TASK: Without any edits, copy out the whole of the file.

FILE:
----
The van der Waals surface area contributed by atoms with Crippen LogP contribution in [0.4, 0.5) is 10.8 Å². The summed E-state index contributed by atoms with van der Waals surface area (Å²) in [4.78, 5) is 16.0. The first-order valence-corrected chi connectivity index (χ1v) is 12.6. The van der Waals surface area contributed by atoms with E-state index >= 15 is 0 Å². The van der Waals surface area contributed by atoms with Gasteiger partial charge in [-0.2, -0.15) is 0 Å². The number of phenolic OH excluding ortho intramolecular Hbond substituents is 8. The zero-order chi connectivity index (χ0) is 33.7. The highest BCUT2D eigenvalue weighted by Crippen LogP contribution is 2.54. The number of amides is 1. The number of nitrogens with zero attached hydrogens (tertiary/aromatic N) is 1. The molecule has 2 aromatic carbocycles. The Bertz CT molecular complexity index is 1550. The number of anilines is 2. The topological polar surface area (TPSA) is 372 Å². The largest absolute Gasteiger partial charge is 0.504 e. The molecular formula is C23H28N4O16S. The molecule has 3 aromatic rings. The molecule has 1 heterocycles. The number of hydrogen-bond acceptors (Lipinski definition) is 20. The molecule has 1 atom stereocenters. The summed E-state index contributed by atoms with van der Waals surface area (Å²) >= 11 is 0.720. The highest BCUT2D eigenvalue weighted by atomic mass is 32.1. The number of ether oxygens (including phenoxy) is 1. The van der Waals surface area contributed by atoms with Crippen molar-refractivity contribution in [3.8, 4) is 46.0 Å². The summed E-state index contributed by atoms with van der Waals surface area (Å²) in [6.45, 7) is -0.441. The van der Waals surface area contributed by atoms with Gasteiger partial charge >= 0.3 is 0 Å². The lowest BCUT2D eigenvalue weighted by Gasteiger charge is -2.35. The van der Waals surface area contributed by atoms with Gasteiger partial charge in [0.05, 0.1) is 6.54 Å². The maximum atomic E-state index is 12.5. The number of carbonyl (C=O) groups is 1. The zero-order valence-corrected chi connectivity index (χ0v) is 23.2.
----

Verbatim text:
The van der Waals surface area contributed by atoms with Crippen LogP contribution in [0.4, 0.5) is 10.8 Å². The summed E-state index contributed by atoms with van der Waals surface area (Å²) in [4.78, 5) is 16.0. The first-order valence-corrected chi connectivity index (χ1v) is 12.6. The van der Waals surface area contributed by atoms with E-state index >= 15 is 0 Å². The van der Waals surface area contributed by atoms with Gasteiger partial charge in [-0.2, -0.15) is 0 Å². The number of phenolic OH excluding ortho intramolecular Hbond substituents is 8. The zero-order chi connectivity index (χ0) is 33.7. The highest BCUT2D eigenvalue weighted by Crippen LogP contribution is 2.54. The number of amides is 1. The number of nitrogens with zero attached hydrogens (tertiary/aromatic N) is 1. The molecule has 2 aromatic carbocycles. The Bertz CT molecular complexity index is 1550. The number of anilines is 2. The topological polar surface area (TPSA) is 372 Å². The largest absolute Gasteiger partial charge is 0.504 e. The molecular formula is C23H28N4O16S. The molecule has 3 aromatic rings. The molecule has 1 heterocycles. The number of hydrogen-bond acceptors (Lipinski definition) is 20. The molecule has 1 atom stereocenters. The summed E-state index contributed by atoms with van der Waals surface area (Å²) >= 11 is 0.720. The highest BCUT2D eigenvalue weighted by atomic mass is 32.1. The number of ether oxygens (including phenoxy) is 1. The van der Waals surface area contributed by atoms with Crippen molar-refractivity contribution in [3.8, 4) is 46.0 Å². The summed E-state index contributed by atoms with van der Waals surface area (Å²) in [6.45, 7) is -0.441. The van der Waals surface area contributed by atoms with Gasteiger partial charge >= 0.3 is 0 Å². The lowest BCUT2D eigenvalue weighted by Gasteiger charge is -2.35. The van der Waals surface area contributed by atoms with Gasteiger partial charge in [0.05, 0.1) is 6.54 Å². The maximum atomic E-state index is 12.5. The number of carbonyl (C=O) groups is 1. The zero-order valence-corrected chi connectivity index (χ0v) is 23.2.